CREATIVE THROWING AND SODA GLAZE takes place 1st - 7th May, 2012. Please email for applications




To hold a Masakazu Kusakabe teabowl is to hold the quintessential spirit of the universe in your hands. The thick, porous Oribe glaze of the vessel feels warm to the touch while the curves and crevices of your palms and fingers comfortably rest around the uneven walls of the bowl. The green and black glaze and vessel shape transmit the intensity and energy of the artist. You may also hold a teabowl with wood

Kusakabe imbues his ceramic vessels and tea ceremonial wares with his love of nature, his interest in astronomy, and his deep spirituality.

tried and tested recipes for a variety of wood-fire glazes using his Smokeless Kiln. Masakazu Kusakabe’s kilns produce traditional ashglazed surfaces in relatively short firing cycles with no smoke. He is the co-author of "Japanese Wood-Fired Ceramics", the first comprehensive English-language guide to ‘yohen’, the Japanese classification of wood-firing effects, colors and surfaces. Cost of this three week workshop is 260,000 HUF and includes, accommodation in single room, studio space, tuition and three group firings in the smokeless wood kiln included. The extra costs will be for the clay you use.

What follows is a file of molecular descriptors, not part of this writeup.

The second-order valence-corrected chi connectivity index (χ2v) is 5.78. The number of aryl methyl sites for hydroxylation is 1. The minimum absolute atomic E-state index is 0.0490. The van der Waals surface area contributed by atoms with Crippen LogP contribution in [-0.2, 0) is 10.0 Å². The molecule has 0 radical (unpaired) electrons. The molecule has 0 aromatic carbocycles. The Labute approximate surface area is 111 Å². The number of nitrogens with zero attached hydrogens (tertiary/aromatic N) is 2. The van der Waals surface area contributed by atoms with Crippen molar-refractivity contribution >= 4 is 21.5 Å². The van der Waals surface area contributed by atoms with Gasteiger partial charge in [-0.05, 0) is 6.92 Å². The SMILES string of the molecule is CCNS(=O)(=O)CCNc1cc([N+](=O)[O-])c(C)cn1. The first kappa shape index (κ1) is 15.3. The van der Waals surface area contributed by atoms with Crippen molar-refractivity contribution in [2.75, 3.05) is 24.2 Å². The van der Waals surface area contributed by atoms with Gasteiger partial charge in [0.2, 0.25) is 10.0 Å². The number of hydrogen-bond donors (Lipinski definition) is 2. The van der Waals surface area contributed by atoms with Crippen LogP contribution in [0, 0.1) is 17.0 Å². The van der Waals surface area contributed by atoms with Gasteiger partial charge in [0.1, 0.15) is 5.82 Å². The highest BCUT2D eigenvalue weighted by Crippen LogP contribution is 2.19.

ash glaze that embodies its chance encounter with ash that resulted in variegated shiny and matte surfaces on the vessel walls that resemble the heaven filled with stars. Discover the traditions, techniques and technology behind Japanese wood-fired ceramics. Masakazu Kusakabe shares everything you need to know to begin or improve as a wood-fire ceramist with his

three week workshop with


18th June - 6th July, 2012. Please email to apply as soon as possible. 7

Installation artist, Great Britain

Artists in Residence Clare Twomey, 2005